Behind the scenes: Design secrets of the new Range Rover Evoque

This is the challenge: redesign the Evoque to accommodate the electric motor, battery pack and control systems of a plugin hybrid drivetrain, meet stiffer crash regulations, carry more equipment and offer more rear-seat room and a bigger boot. And all this within the same footprint.

True, the first Range Rover Evoque is hardly the world’s smallest car, but that’s an awful lot of extra kit to find room for, never mind teasing out some extra space for back-benchers and luggage. So why stick to exactly the same dimensions and make the task harder? 

Because Land Rover’s market research established that owners of the original Evoque were adamant that it should not get any bigger. In fact, the new Evoque doesn’t occupy exactly the same volume of space as the old (it’s 1mm longer at 4371mm, 10mm wider at 2100mm, 14mm taller at 1649mm and its wheelbase, which has no effect on the footprint, of course, is 21mm longer at 2681mm). But it’s very close. 

How, then, did Land Rover set about finding the extra cubic centimetres to accommodate these requirements? The process starts, explains vehicle package manager Christophe Sacré, with ‘a statement of intent’. Which is effectively a list of packaging wants majoring on visibility and internal space. They include preserving the driving position but lowering the steering column so that you’re arranged much as you would be in a Range Rover Sport, improving the visibility of the bonnet’s corners, parking the wipers out of sight, improving visibility around the door and interior mirrors, and maintaining or bettering visibility to the rear. In accommodation terms, the objectives were to preserve the original’s front seat space, increase rear room and enlarge the boot, which also had to look visibly bigger.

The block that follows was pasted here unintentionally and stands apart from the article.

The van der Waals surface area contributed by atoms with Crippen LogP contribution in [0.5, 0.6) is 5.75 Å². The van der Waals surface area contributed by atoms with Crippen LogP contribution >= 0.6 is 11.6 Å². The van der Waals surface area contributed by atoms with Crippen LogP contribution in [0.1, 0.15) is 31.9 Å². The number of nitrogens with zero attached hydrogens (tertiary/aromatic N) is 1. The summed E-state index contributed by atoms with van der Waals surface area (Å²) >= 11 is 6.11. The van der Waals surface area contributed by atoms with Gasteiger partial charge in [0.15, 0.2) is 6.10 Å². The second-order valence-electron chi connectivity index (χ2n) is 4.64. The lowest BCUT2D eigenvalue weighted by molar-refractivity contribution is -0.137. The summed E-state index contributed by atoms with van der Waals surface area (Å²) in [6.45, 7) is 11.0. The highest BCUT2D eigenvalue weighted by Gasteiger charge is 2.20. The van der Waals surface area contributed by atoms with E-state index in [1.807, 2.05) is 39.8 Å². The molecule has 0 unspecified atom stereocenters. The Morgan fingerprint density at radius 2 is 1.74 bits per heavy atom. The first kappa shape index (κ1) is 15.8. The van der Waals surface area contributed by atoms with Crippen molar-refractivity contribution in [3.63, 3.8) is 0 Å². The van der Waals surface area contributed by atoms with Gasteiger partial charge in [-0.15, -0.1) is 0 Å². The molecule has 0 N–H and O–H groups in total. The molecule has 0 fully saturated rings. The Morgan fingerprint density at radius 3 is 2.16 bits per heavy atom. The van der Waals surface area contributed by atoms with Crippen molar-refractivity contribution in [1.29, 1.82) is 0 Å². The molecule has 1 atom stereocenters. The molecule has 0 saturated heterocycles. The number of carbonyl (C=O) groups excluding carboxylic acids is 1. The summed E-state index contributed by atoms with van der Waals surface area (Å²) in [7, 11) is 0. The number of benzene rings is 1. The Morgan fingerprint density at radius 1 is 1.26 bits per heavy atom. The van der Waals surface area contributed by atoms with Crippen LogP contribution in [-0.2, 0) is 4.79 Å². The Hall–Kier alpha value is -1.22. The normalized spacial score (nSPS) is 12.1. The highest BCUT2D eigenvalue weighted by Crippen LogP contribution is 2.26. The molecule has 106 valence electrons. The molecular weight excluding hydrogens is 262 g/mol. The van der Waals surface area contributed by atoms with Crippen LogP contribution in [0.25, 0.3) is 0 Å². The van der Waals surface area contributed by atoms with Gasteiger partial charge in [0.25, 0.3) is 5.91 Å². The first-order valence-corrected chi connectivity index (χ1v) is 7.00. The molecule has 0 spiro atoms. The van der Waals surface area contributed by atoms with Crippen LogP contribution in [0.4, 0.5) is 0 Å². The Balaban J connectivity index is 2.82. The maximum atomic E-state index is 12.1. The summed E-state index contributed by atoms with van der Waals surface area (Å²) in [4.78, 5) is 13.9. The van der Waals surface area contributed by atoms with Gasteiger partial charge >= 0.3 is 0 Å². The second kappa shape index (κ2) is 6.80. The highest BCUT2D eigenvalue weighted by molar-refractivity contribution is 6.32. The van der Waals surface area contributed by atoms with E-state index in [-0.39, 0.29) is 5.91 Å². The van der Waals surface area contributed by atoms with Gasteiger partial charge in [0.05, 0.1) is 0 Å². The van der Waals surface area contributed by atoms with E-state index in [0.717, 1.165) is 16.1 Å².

Chief interior designer Paul Ray must furnish the bare interior of this reimagined Evoque and admits that, occasionally, his team fill in some of the nooks and crannies eked out by their engineer colleagues in order to produce more flowing lines. “We take space away to create the illusion of more space,” he says. “If you squeeze the carpet, it can look untidy if it literally follows the contours.” So every last cubic millimetre of space won in the rear footwell may not see daylight, but it’ll certainly look neat down there. 

Like his engineer colleagues, Ray has to find space for more kit, such as massage and cooling seats. “It still has to feel roomy, and that’s difficult with a smaller car,” he says. Again, the cave helps. “It makes decisions quicker, and you feel more confident about those decisions,” concludes Ray.

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